7. Baranowski J, Windak A (2017) Optimization of the Polish primary healthcare financing system. Efficient State. Program Erenst & Young, Warsaw, Poland.
  8. Chaudhry B, Wang J, Wu S, Maglione M, Mojica W, et al. (2016) Systematic review: Impact of health information technology on quality, efficiency, and costs of medical care. Ann Intern Med 144(10): 742-752.
  9. Arah OA, Klazinga NS, Delnoij DMJ, Asbroek AHAT, Custers T (2013) Conceptual frameworks for health systems performance: A quest for effectiveness, quality, and improvement. International Journal for Quality in Health Care 15(5): 377-398.
  10. Rockers PC, Feigl AB, Røttingen JA, Fretheim A, de Ferranti D, et al. (2015) Study-design selection criteria in systematic reviews of effectiveness of health systems interventions and reforms: A meta-review. Health Policy 104(3): 206-214.
  11. Shah K, Praet C, Devlin N, Sussex J, Appleby J, et al. (2018) Is the aim of the English health care system to maximize QALYs? Journal of Health Services Research & Policy 17(3): 157-163.
  12. Paz SH, Liu H, Fongwa MN, Morales LS, Hays RD (2019) Readability estimates for commonly used health-related quality of life surveys. Qual Life Res 18(7): 889-900.
  13. Vest JR, Gamm LD (2019) A critical review of the research literature on six sigma, lean and studergroup's hardwiring excellence in the United States: The need to demonstrate and communicate the effectiveness of transformation strategies in healthcare. Implementation Science 4: 35.
  14. Eccles MP, Armstrong D, Baker R, Cleary K, Davies H, et al. (2019) An implementation research agenda. Implementation Science 4.
  15. Hoffman A, Pearson SD (2019) ‘Marginal medicine’: Targeting comparative effectiveness research to reduce waste. Health Affairs 28(4): 710-718.
  16. Kansagra SM, Farley TA (2016) Public health research: Lost in translation or speaking the wrong language? Am J Public Health 101(12): 2203-2206.
  17. Tenbensel T, Eagle S, Ashton T (2017) Comparing health policy agendas across eleven high income countries: Islands of difference in a sea of similarity. Health Policy 106(1): 29-36.
  18. Borg MA (2010) Are healthcare economics a factor behind European MRSA rates? Eur J Clin Microbiol Infect Dis 29(4): 477-479.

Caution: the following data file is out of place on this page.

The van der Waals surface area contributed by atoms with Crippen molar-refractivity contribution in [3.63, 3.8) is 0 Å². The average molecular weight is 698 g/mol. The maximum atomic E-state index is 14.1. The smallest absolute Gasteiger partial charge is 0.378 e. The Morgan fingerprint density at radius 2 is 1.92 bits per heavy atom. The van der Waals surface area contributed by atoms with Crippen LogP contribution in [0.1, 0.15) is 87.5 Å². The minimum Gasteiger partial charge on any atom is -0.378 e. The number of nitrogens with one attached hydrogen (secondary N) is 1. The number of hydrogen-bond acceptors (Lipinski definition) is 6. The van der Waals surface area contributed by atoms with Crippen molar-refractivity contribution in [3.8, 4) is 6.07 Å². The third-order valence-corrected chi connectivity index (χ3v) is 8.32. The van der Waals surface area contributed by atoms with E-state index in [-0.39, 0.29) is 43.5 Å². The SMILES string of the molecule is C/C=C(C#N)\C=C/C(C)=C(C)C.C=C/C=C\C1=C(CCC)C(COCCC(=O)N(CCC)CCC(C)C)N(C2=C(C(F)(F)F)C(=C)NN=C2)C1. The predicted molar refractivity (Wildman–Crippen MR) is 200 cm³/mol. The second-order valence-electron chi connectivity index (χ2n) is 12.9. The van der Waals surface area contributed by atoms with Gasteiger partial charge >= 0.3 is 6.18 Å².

19. Box GEP, Draper NR (2017) Empirical model-building and response surfaces. John Wiley & Sons, New Jersey, USA.
  20. Brown PM (2014) Personalized medicine and comparative effectiveness research in an era of fixed budgets. EPMA Journal 1(4): 633-640.
  21. Coffman JM, Hong MK, Aubry WM, Luft HS, Yelin E (2019) Translating medical effectiveness research into policy: Lessons from the California health benefits review program. The Milbank Quarterly 87(4): 863-902.
  22. Costigliola V (2018) Healthcare overview: Global process of personalization in medicine. EPMA Journal 1(4):525-528.
  23. Cvetanović S (2017) On economic evaluation of health care. Scientific Journal of the Faculty of Medicine in Niš 28(3).
  24. D’Amore JD, Sittig DF, Ness RB (2016) How the continuity of care document can advance medical research and public health. American Journal of Public Health 102(5): e1-4.
  25. Döring A, Friedemann P (2010) The German healthcare system. EPMA Journal 1(4): 535-547.
  26. Suchecka J (2017) Healthcare financing. Selected Issues. ABC Wolters Kluwer, Warszawa, Poland.
  27. Frączkiewicz-Wronka A, Jasłowski J, Owcarz-Cydzik B, Sobusik D (2018) Local government health policy. Katowice, Poland.
  28. Grosios K, Gahan PB, Burbidge J (2017) Overview of healthcare in the UK. EPMA Journal 1(4):529-34.
  29. GUS (2018) Polska w liczbach.
  30. http://isap.sejm.gov.pl/
  31. Kornai J (2017) Niedobór w gospodarce. Polish Economic Publishing House, Warszawa, Poland.
  32. Li SC (2017) Pharmacoeconomic evaluation in rheumatology an introduction to pharmacoeconomic evaluation in rheumatology. APLAR Journal of Rheumatology 6(2): 192-200.
  33. Matuszak-Flejszman A (2011) Effectiveness and efficiency of environmental management systems.
  34. Mazur M (1987) The concept of the system and the rigors of its application. Advances in Cybernetics 2.
  35. Miller M, Zieliński A (2017) Public health-mission and science. Epidemiological Review 56(4): 547-557.
  36. http://www.cbc.ca/healthcare/final_report.pdf.
  37. Ruszkowski J (2018) Polish health system - socialism in a market environment. In: Health protection and economy. Market mechanisms and public regulations. Warszawa, Poland.

© 2020 Jasińska J. This is an open access article distributed under the terms of the Creative Commons Attribution License , which permits unrestricted use, distribution, and build upon your work non-commercially.



About Crimson

We at Crimson Publishing are a group of people with a combined passion for science and research, who wants to bring to the world a unified platform where all scientific know-how is available read more...

Leave a comment

Contact Info

  • Crimson Publishers, LLC
  • 555 Madison Avenue, 5th floor
  •     New York, NY 10022, USA
  • +1 (929) 600-8049
  • +1 (929) 447-1137
  • info@crimsonpublishers.com
  • www.crimsonpublishers.com